So let's get started eh?


Happy Freezing Camper

I first came to Antarctica seeking an environmental and culinary challenge and that pursuit was exacerbated when I journeyed to the South Pole. I believe that humans would not survive in a place like this with simple, natural clothing and materials. Numerous times I've dazed at the Milky Way wondering if we're supposed to be here. Should humans live in a frozen dessert where no other lifeform exists because it's too bloody cold? Tents and boots and nearly everything we use here has to be engineered in a way that can withstand the coldest temperatures on Earth. On the contrary I will say this, real fur and down coats are a miracle in this cold. Scott's team didn't stay long at the South Pole when they were the first ones to arrive in the summer of 1911 with their sleds and dogs. It was warm for them; warm being -50 F or hotter. During a winter at the South Pole human survival depends on synthetic materials, diesel generators, hand warmers, etc. I decided to put it all to the test and camp outside for just one night while it was in the -80s to see how well I could fare with the bare necessities.

Yesterday our full moon set and according to some Native American cultures this moon is called the 'red moon'. Indeed was it red. Unfortunately, high altitude clouds moved in obscuring the majority of the moon show.

The next day (Friday) around noon I recieved word from our meteorologist that a cold front was on it's way. I decided then that I would camp outside that night and snag photos of the twilight as the sky cleared up the following morning. Back home when I go camping I bring a book, fishing pole, mp3 player and food to cook over a fire... but here, all of those things would freeze and since it's so dry, fires anywhere near the tent are a danger. The only warmth that's available outside at South Pole comes from within or those small hand and toe warmers, which aren't of much use at -80 deg F. It takes like 5 warmers in each glove and boot, plus several in the coat and many in the sleeping bag just to keep the body at -98.6 deg F.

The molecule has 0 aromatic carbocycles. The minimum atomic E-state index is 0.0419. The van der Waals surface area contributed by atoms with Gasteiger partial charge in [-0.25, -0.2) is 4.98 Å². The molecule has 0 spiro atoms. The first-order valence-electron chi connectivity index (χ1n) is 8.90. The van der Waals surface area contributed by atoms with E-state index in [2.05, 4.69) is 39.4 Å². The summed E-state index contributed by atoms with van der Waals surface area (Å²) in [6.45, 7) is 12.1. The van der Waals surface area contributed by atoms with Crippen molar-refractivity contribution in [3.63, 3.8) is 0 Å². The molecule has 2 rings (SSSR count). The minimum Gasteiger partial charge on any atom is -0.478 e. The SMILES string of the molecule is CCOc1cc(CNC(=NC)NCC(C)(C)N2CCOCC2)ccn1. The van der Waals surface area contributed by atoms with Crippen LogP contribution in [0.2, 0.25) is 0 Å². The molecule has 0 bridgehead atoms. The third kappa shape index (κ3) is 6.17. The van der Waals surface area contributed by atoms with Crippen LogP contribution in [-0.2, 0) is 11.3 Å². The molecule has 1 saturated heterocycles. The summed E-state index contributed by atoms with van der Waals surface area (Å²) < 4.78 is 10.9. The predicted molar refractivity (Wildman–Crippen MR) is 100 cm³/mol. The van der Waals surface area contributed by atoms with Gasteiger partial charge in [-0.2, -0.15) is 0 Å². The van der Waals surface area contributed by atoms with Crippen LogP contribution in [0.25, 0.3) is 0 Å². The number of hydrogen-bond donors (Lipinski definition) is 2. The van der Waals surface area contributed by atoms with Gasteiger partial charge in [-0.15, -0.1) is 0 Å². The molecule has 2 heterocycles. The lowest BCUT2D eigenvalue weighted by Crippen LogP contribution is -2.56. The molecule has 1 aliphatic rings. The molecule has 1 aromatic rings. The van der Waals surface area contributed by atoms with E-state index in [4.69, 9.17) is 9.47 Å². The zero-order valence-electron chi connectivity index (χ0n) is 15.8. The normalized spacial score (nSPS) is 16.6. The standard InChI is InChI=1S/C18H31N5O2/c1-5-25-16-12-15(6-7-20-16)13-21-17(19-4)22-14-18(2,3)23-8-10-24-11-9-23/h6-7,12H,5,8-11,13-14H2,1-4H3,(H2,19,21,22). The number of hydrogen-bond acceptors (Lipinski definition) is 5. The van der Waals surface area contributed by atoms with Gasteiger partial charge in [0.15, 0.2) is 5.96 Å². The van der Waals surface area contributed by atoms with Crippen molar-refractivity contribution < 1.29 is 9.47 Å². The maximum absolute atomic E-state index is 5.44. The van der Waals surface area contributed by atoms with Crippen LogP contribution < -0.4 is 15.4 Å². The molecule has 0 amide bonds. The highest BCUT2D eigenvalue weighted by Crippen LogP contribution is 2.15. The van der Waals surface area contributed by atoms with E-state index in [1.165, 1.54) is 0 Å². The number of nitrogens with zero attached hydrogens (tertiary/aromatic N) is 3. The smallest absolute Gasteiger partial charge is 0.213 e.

What I brought with me was two extreme cold weather sleeping bags, a fuzzy blue blanket, 8 packs of hand warmers, 3 packs of foot warmers, an extra pair of gloves, socks and long underwater, lots of cookies, two bottles of hot water, radio, head lamp, emergency kit and camera. I wanted to see how little I could get by with and for how long. If at any time I felt unsafe I would make my way to the nearest warm-up shelter (2.0) that was about 5 minutes away. But realize that 5 minutes of bare skin exposed to -80 deg F and wind will freeze flesh in less than a minute. I didn't want to have to make any emergency exits nor face the pain of extreme cold, so as soon as I got to the tent I took a few quick photos and created my cocoon.

Next to the Scott tent was the pole marker. I basically slept ontop of 90 S latitude.

After the quick tour I began unpacking all the goods inside the tent. Every second that the sleeping bags and clothing are in open air the closer they get to being -80 deg F. Outside the tent it was -80 deg F and inside it was about -79 deg F. The only thing the tent helped with was blocking out the wind.